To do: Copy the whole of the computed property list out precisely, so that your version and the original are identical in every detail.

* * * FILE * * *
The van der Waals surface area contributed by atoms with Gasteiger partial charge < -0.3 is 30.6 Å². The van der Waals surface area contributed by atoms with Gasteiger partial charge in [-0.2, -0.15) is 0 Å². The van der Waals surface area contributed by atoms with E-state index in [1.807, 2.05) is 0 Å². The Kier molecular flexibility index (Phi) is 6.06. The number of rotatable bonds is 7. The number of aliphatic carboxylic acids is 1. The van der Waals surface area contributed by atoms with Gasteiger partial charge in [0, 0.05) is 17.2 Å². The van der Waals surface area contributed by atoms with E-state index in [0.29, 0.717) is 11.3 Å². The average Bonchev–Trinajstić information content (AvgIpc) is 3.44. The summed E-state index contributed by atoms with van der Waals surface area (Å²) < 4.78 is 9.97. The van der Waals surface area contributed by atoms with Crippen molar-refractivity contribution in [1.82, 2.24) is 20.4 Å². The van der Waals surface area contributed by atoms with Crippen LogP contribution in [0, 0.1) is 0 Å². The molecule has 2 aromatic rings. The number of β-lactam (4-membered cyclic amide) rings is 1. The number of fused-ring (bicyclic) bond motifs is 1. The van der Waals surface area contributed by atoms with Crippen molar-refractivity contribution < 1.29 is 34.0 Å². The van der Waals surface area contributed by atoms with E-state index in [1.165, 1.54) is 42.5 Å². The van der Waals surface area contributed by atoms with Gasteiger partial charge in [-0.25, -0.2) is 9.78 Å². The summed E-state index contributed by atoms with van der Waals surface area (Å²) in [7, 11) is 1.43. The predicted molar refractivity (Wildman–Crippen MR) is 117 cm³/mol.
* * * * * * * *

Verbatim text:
The van der Waals surface area contributed by atoms with Gasteiger partial charge < -0.3 is 30.6 Å². The van der Waals surface area contributed by atoms with Gasteiger partial charge in [-0.2, -0.15) is 0 Å². The van der Waals surface area contributed by atoms with E-state index in [1.807, 2.05) is 0 Å². The Kier molecular flexibility index (Phi) is 6.06. The number of rotatable bonds is 7. The number of aliphatic carboxylic acids is 1. The van der Waals surface area contributed by atoms with Gasteiger partial charge in [0, 0.05) is 17.2 Å². The van der Waals surface area contributed by atoms with E-state index in [0.29, 0.717) is 11.3 Å². The average Bonchev–Trinajstić information content (AvgIpc) is 3.44. The summed E-state index contributed by atoms with van der Waals surface area (Å²) < 4.78 is 9.97. The van der Waals surface area contributed by atoms with Crippen molar-refractivity contribution in [1.82, 2.24) is 20.4 Å². The van der Waals surface area contributed by atoms with Crippen LogP contribution in [0, 0.1) is 0 Å². The molecule has 2 aromatic rings. The number of β-lactam (4-membered cyclic amide) rings is 1. The number of fused-ring (bicyclic) bond motifs is 1. The van der Waals surface area contributed by atoms with Crippen molar-refractivity contribution < 1.29 is 34.0 Å². The van der Waals surface area contributed by atoms with E-state index in [1.165, 1.54) is 42.5 Å². The van der Waals surface area contributed by atoms with Gasteiger partial charge in [-0.25, -0.2) is 9.78 Å². The summed E-state index contributed by atoms with van der Waals surface area (Å²) in [7, 11) is 1.43. The predicted molar refractivity (Wildman–Crippen MR) is 117 cm³/mol.